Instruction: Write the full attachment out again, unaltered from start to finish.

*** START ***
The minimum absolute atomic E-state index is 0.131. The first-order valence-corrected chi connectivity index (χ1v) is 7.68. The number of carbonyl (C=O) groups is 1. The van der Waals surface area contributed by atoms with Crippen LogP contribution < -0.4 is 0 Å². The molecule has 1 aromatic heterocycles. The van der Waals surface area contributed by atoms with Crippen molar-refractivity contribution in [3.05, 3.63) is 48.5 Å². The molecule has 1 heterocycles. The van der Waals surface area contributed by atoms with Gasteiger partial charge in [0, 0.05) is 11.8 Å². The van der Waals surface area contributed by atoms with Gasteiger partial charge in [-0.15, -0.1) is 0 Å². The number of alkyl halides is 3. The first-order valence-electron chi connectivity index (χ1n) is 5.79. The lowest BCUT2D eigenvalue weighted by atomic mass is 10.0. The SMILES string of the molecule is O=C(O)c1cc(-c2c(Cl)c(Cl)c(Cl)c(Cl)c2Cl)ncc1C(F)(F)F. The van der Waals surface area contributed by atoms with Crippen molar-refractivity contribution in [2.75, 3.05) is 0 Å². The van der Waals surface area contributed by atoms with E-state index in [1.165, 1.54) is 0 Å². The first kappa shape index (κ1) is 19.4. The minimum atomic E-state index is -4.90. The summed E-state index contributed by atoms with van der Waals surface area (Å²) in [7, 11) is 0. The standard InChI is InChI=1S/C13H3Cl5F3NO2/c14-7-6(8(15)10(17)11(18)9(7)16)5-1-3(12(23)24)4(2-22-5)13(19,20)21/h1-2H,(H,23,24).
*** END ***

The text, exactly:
The minimum absolute atomic E-state index is 0.131. The first-order valence-corrected chi connectivity index (χ1v) is 7.68. The number of carbonyl (C=O) groups is 1. The van der Waals surface area contributed by atoms with Crippen LogP contribution < -0.4 is 0 Å². The molecule has 1 aromatic heterocycles. The van der Waals surface area contributed by atoms with Crippen molar-refractivity contribution in [3.05, 3.63) is 48.5 Å². The molecule has 1 heterocycles. The van der Waals surface area contributed by atoms with Gasteiger partial charge in [0, 0.05) is 11.8 Å². The van der Waals surface area contributed by atoms with Gasteiger partial charge in [-0.15, -0.1) is 0 Å². The number of alkyl halides is 3. The first-order valence-electron chi connectivity index (χ1n) is 5.79. The lowest BCUT2D eigenvalue weighted by atomic mass is 10.0. The SMILES string of the molecule is O=C(O)c1cc(-c2c(Cl)c(Cl)c(Cl)c(Cl)c2Cl)ncc1C(F)(F)F. The van der Waals surface area contributed by atoms with Crippen molar-refractivity contribution in [2.75, 3.05) is 0 Å². The van der Waals surface area contributed by atoms with E-state index in [1.165, 1.54) is 0 Å². The first kappa shape index (κ1) is 19.4. The minimum atomic E-state index is -4.90. The summed E-state index contributed by atoms with van der Waals surface area (Å²) in [7, 11) is 0. The standard InChI is InChI=1S/C13H3Cl5F3NO2/c14-7-6(8(15)10(17)11(18)9(7)16)5-1-3(12(23)24)4(2-22-5)13(19,20)21/h1-2H,(H,23,24).